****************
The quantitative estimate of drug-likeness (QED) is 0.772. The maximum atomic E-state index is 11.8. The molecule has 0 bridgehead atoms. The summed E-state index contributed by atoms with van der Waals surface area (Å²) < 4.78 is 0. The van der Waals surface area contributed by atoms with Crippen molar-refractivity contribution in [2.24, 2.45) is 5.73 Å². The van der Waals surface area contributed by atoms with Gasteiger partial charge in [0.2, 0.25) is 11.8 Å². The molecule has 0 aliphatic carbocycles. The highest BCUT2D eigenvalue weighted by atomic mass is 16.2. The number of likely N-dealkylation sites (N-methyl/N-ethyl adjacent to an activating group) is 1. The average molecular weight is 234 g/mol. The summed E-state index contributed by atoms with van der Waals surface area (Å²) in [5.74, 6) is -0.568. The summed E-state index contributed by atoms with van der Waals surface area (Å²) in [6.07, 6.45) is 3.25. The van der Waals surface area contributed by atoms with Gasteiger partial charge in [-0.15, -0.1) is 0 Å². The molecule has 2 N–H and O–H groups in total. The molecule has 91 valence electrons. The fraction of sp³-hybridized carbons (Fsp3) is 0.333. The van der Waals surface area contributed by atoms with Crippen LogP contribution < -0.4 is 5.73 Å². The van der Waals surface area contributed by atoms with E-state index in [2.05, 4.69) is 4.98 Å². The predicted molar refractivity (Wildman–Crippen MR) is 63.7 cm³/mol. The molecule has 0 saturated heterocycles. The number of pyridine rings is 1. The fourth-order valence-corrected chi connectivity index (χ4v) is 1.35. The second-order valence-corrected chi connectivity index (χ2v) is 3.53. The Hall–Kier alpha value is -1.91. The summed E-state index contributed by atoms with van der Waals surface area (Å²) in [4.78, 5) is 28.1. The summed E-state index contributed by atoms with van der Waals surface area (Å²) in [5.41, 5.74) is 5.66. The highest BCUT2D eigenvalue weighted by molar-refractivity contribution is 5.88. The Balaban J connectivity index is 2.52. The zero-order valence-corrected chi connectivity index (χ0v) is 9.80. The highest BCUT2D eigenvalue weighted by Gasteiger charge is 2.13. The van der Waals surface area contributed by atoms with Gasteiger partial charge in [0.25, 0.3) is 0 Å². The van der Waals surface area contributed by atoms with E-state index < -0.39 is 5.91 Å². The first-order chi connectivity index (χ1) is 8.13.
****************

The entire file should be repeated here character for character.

The quantitative estimate of drug-likeness (QED) is 0.772. The maximum atomic E-state index is 11.8. The molecule has 0 bridgehead atoms. The summed E-state index contributed by atoms with van der Waals surface area (Å²) < 4.78 is 0. The van der Waals surface area contributed by atoms with Crippen molar-refractivity contribution in [2.24, 2.45) is 5.73 Å². The van der Waals surface area contributed by atoms with Gasteiger partial charge in [0.2, 0.25) is 11.8 Å². The molecule has 0 aliphatic carbocycles. The highest BCUT2D eigenvalue weighted by atomic mass is 16.2. The number of likely N-dealkylation sites (N-methyl/N-ethyl adjacent to an activating group) is 1. The average molecular weight is 234 g/mol. The summed E-state index contributed by atoms with van der Waals surface area (Å²) in [5.74, 6) is -0.568. The summed E-state index contributed by atoms with van der Waals surface area (Å²) in [6.07, 6.45) is 3.25. The van der Waals surface area contributed by atoms with Gasteiger partial charge in [-0.15, -0.1) is 0 Å². The molecule has 2 N–H and O–H groups in total. The molecule has 91 valence electrons. The fraction of sp³-hybridized carbons (Fsp3) is 0.333. The van der Waals surface area contributed by atoms with Crippen LogP contribution < -0.4 is 5.73 Å². The van der Waals surface area contributed by atoms with E-state index in [2.05, 4.69) is 4.98 Å². The predicted molar refractivity (Wildman–Crippen MR) is 63.7 cm³/mol. The molecule has 0 saturated heterocycles. The number of pyridine rings is 1. The fourth-order valence-corrected chi connectivity index (χ4v) is 1.35. The second-order valence-corrected chi connectivity index (χ2v) is 3.53. The Hall–Kier alpha value is -1.91. The summed E-state index contributed by atoms with van der Waals surface area (Å²) in [4.78, 5) is 28.1. The summed E-state index contributed by atoms with van der Waals surface area (Å²) in [5.41, 5.74) is 5.66. The highest BCUT2D eigenvalue weighted by molar-refractivity contribution is 5.88. The Balaban J connectivity index is 2.52. The zero-order valence-corrected chi connectivity index (χ0v) is 9.80. The highest BCUT2D eigenvalue weighted by Gasteiger charge is 2.13. The van der Waals surface area contributed by atoms with Gasteiger partial charge in [0.25, 0.3) is 0 Å². The van der Waals surface area contributed by atoms with E-state index < -0.39 is 5.91 Å². The first-order chi connectivity index (χ1) is 8.13.